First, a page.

3) Plan your own adventure each year. What an adventure looks like will vary from person to person. But if it scares you, cool. If it requires a bit of time, plan for it. If it requires resources/teamwork, recruit friends and venture buddies. A new adventure offers a chance to explore novel grounds and ensures I stay in good, not necessarily peak, condition. These adventures keep the love of running alive and well.”Mosi
  3. Sarah Bergstrom

    • The first MURCAn in the spotlight for July is Sarah Bergstrom. Sarah and I attended the Naval Postgraduate School together in Monterey and her athletic prowess was impressive, particularly in the endurance arena. I am proud to share her quick bio with the group.”I grew up in northern GA and have always considered myself a runner, playing in the woods or chasing my siblings and friends around the neighborhood. I didn’t start running competitively until my freshman year of high school. In high school, I ran both cross-country and track. In cross-country, I placed 6th place in state as an individual my freshman year of high school and 2nd place in state as a team my junior year.
      After high school, I was accepted to the US Naval Academy and graduated with a B.S. in Political Science. At the Academy, I was on the Navy Women’s Rugby team and Rugby taught me the versatility of running to have both speed and endurance during an 80 minute game of non-stop physical exertion. This was how I trained for my first marathon in 2007 the Shamrock Marathon in VA beach.
      After the Academy, I was first stationed in Camp Lejeune, NC and graduated from Logistics Officer Course. Here I got a dog, my Golden Retriever named Rocky, and started running the trails on the weekends in the training areas. During my time in Lejeune, I ran my first trail marathon and Ultra 50K. From Lejeune, I was selected for the Naval Postgraduate School in Monterey, CA and started getting more serious about cross-training after a running injury. I started CrossFit Endurance (CFE) and since then have primarily used CFE to completely transform my running abilities to be a stronger, faster runner with better endurance. I ran my first JFK50 miler November 2017 using CFE’s training approach. I graduated from NPS in 2016 as a Data Management Officer with a M.S. in Information Science and am currently doing my payback tour at Marine Corps Systems Command at the Global Combat Support System-Marine Corps Program Office.
      As a runner, reading Born to Run gave me confidence in my ability to push the limits in ultra racing; after all, humans were designed to run long distances for survival. I also run purely for the pleasure of running and think this mentality keeps me going on those long trail runs. Lastly, running has been a great social activity and sharing my adventures with others is what makes running a vital part of who I am.”Sarah
  4. Gerry Hollis

    • The second MURCAn in the spotlight for July is Gerry Hollis. I have run with Gerry several times around KC and am always impressed with his charisma and energy. He and his wife have a healthy social following centered around trail running, and I am privileged to have met them. Hope you enjoy getting to know Gerry a bit, his bio follows.“I grew up in western CT, and was involved in sports from a young age eventually lettering in both football and wrestling. The Marine Corps was one of my earliest influences as the son of a Korea era Marine, and nephew to four other Vietnam era Marines. Following high school, I attended Wagner College with a wrestling scholarship and immediately entered the Marine Corps PLC program. I also participated in the football program, obtaining a varsity roster spot as a walk-on, going on to win a national title during my sophomore season.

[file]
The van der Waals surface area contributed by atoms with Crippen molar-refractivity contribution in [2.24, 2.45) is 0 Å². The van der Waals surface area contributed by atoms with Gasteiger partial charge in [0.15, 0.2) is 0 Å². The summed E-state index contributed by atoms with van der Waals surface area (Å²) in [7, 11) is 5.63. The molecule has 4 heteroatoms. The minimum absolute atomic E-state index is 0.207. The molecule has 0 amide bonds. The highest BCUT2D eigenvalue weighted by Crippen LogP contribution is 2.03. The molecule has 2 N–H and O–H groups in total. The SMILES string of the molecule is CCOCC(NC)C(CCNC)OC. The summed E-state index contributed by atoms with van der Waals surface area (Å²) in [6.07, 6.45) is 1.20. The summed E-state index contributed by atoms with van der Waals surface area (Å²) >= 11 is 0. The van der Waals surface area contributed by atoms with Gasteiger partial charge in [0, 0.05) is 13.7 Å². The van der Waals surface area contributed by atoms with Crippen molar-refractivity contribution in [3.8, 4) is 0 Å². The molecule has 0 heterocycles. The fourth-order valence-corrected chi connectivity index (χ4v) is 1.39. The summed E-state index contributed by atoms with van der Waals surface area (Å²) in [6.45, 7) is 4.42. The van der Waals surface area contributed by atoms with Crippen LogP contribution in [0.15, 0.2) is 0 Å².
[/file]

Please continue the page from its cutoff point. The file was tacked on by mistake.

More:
After completion of OCS and college graduation, I accepted a commission and attended TBS in summer 1990; becoming an Infantry Officer as Desert Shield and Desert Storm were underway. My Marine Corps service included typical company level billets, training exercises, 22nd MEU deployment, as well as a South-Com Spec Warfare MTT. Humorously, the most interesting characterization of fleet time was ‘almost deployments’. I continued service in the Reserves in MEF operations billets, concluding in 1998.I’ve always generally remained fit and active, even while raising a family and beginning a financial services career but didn’t begin pursuing endurance sports until the age of 39. My first endurance effort was a 24 hour adventure race covering over 100 total miles. Map and compass multi-sport in the woods was a blast. No worries about noise or light discipline, no heavy pack and no bad guys – this was a different way to experience outdoors! This event spurned interest in endurance sports of any kind. I’ve since participated in scores of running, bike, multi-sport events on both road and trail, including midwest favorites like Hawk 50, Free State 100k and Ozark Trail 100. In Sept, I’ll complete my first IM event – Chattanooga, with my wife who’s a pretty serious ultrarunner and endurance athlete.My thoughts and personal philosophy regarding running: Its naturally human, and we should all run. Watch a small child – they run, everywhere. Running trails – differently than roads, is substantially better for mind and body as there’s a different focus of mental and physical effort. Running far – Go do it. You don’t have a limit other than that you’ve imposed artificially. Ultra-Racing – a practice exercise for life. Set a big goal, prepare, adjust, execute in adverse circumstances. Learn lessons, even fail but persevere and you will reach your objective.”